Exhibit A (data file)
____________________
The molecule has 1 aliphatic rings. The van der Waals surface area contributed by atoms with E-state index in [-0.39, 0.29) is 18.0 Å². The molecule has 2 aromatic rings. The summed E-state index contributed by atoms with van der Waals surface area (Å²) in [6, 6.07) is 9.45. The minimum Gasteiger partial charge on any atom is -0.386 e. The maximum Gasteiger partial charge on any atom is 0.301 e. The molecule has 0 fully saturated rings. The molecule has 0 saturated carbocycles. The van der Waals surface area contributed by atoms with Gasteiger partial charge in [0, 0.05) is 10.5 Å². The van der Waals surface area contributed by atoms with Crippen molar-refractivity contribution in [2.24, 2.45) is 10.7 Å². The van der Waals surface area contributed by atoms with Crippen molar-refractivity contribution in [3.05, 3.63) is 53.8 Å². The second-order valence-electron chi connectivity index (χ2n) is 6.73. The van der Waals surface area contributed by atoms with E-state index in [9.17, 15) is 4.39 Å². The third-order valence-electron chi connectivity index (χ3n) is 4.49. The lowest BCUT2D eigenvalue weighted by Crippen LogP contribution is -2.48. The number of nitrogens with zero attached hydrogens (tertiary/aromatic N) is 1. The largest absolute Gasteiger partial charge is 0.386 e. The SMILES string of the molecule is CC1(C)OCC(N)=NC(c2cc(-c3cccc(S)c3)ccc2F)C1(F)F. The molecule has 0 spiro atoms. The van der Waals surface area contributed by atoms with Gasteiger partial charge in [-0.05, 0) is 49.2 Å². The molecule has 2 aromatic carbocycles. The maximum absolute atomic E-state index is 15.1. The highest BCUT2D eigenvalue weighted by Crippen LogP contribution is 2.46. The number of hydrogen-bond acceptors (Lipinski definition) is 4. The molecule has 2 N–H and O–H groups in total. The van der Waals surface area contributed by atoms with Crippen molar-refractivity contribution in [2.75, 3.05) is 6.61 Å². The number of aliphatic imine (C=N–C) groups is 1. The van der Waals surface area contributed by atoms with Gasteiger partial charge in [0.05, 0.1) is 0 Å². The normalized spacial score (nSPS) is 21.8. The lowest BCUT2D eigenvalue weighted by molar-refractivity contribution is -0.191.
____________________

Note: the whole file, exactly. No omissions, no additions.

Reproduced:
The molecule has 1 aliphatic rings. The van der Waals surface area contributed by atoms with E-state index in [-0.39, 0.29) is 18.0 Å². The molecule has 2 aromatic rings. The summed E-state index contributed by atoms with van der Waals surface area (Å²) in [6, 6.07) is 9.45. The minimum Gasteiger partial charge on any atom is -0.386 e. The maximum Gasteiger partial charge on any atom is 0.301 e. The molecule has 0 fully saturated rings. The molecule has 0 saturated carbocycles. The van der Waals surface area contributed by atoms with Gasteiger partial charge in [0, 0.05) is 10.5 Å². The van der Waals surface area contributed by atoms with Crippen molar-refractivity contribution in [2.24, 2.45) is 10.7 Å². The van der Waals surface area contributed by atoms with Crippen molar-refractivity contribution in [3.05, 3.63) is 53.8 Å². The second-order valence-electron chi connectivity index (χ2n) is 6.73. The van der Waals surface area contributed by atoms with E-state index in [9.17, 15) is 4.39 Å². The third-order valence-electron chi connectivity index (χ3n) is 4.49. The lowest BCUT2D eigenvalue weighted by Crippen LogP contribution is -2.48. The number of nitrogens with zero attached hydrogens (tertiary/aromatic N) is 1. The largest absolute Gasteiger partial charge is 0.386 e. The SMILES string of the molecule is CC1(C)OCC(N)=NC(c2cc(-c3cccc(S)c3)ccc2F)C1(F)F. The molecule has 0 spiro atoms. The van der Waals surface area contributed by atoms with Gasteiger partial charge in [-0.05, 0) is 49.2 Å². The molecule has 2 aromatic carbocycles. The maximum absolute atomic E-state index is 15.1. The highest BCUT2D eigenvalue weighted by Crippen LogP contribution is 2.46. The number of hydrogen-bond acceptors (Lipinski definition) is 4. The molecule has 2 N–H and O–H groups in total. The van der Waals surface area contributed by atoms with Crippen molar-refractivity contribution in [2.75, 3.05) is 6.61 Å². The number of aliphatic imine (C=N–C) groups is 1. The van der Waals surface area contributed by atoms with Gasteiger partial charge in [0.05, 0.1) is 0 Å². The normalized spacial score (nSPS) is 21.8. The lowest BCUT2D eigenvalue weighted by molar-refractivity contribution is -0.191.